Q: How do you feel about the film you produced for this project:
Zhang Lu: Because "Over There" was commissioned only last year, I was really worried about the time constraints. Luckily, we were able to save a lot of time by filming an alternate scenario that really more on the thoughts of the migrant workers, a topic that's always interested me.
Edwin; I really liked just having the chance to explore the theme of a stranger in a strange land. It's a good idea that I felt worked well with us creatively.
Q: In the restaurant, that was very unusual food they were eating.
Masahiro Kobayashi: Originally "Strangers When We Meet"'s script just said they were supposed to eat at a ramen shop. But when we went to the ramen shop to actually do filming, we found out that they had this interesting specialty dish. So we changed the script to have this food be prepared and eaten instead.
Q: Any reason why you picked this particular cast?
Zhang Lu: I tried to select them as randomly as could. The one fact I had to check for was the feelings I got just talking to them in the interview stage, to see what kind of feeling I got the sentiments of their dreams.
Edwin: Because the theme was on strangers, I really tried to emphasize actually getting to know people and not focusing on professionalism. Overall, "Someone's Wife in the Boat of Someone's Husband" is about the idea of belief, and having to make them open up these beliefs to really get at something special.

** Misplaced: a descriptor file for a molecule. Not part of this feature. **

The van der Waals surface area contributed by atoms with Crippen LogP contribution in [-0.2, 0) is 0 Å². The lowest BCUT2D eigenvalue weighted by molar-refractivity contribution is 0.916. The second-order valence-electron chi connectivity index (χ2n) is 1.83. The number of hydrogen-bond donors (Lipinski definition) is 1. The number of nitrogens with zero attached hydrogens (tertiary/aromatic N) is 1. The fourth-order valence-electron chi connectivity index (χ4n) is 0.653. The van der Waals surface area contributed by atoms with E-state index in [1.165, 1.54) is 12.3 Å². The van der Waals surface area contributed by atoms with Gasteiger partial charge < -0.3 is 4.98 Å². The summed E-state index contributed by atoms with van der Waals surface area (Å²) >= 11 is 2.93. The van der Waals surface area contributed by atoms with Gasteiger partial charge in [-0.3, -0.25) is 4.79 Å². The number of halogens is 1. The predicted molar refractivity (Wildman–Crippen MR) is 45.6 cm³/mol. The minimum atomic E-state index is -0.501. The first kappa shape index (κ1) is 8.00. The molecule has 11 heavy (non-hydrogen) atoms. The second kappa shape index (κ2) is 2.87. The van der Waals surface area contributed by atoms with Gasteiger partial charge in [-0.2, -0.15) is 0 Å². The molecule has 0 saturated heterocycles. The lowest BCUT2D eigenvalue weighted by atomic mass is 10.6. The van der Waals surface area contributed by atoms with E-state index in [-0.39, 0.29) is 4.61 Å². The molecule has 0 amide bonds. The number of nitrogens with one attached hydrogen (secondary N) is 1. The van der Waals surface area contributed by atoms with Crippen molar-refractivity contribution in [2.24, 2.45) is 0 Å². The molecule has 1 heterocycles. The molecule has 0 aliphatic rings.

Q: What is the lightning supposed to mean in the story?
Edwin: We had no control over most of the ambience in the film. The locations were spontaneous, too, just to make sure we blended well into the village reality. Consider how much of the story is just about journeys of the self. This is am important metaphorical idea combined with the beliefs and meetings between the strangers.
Q: What was the symbolism of the ocotopus?
Edwin: Throughout the film, it changes genders, and it also gets increasingly close to death. So it's a constant stream of change.
Q: Why was your camerawork so shaky?
Masahiro Kobayashi: I'm new to the process of digital film, so I don't focus on the steadiness of the camera so much as keeping digital parameters and altering them afterwards in the editing process. For a lot of the shakier segments, I didn't see the need to fix them because in context they weren't steady moments anyway.
Q: Why did you choose your subject matter?
Zhang Lu: These migrant workers are the future of Korea, especially in the labor place. I think this idea, of new Korean people in a place that doesn't quite seem Korean, is an interesting one. This is also why there's no focus on North Koreans. They aren't coming from as strange a position as other foreigners, and not at as consistent a pace either.
Report by William Schwartz
Staff writer. Has been writing articles for HanCinema since 2012, having lived in South Korea since 2011. Started out in Gyeongju, then to Daegu, then to Ansan, then to Yeongju, then to Seoul, lived on the road for HanCinema's travel diaries series in the summer of 2016, and is currently settled in Anyang. Has good tips for utilizing South Korea's public bus system. William Schwartz can be contacted via firstname.lastname@example.org.
"[HanCinema at JIFF] Press Conference: Digital Project"
by HanCinema is licensed under a Creative Commons Attribution-Share Alike 3.0 Unported License.
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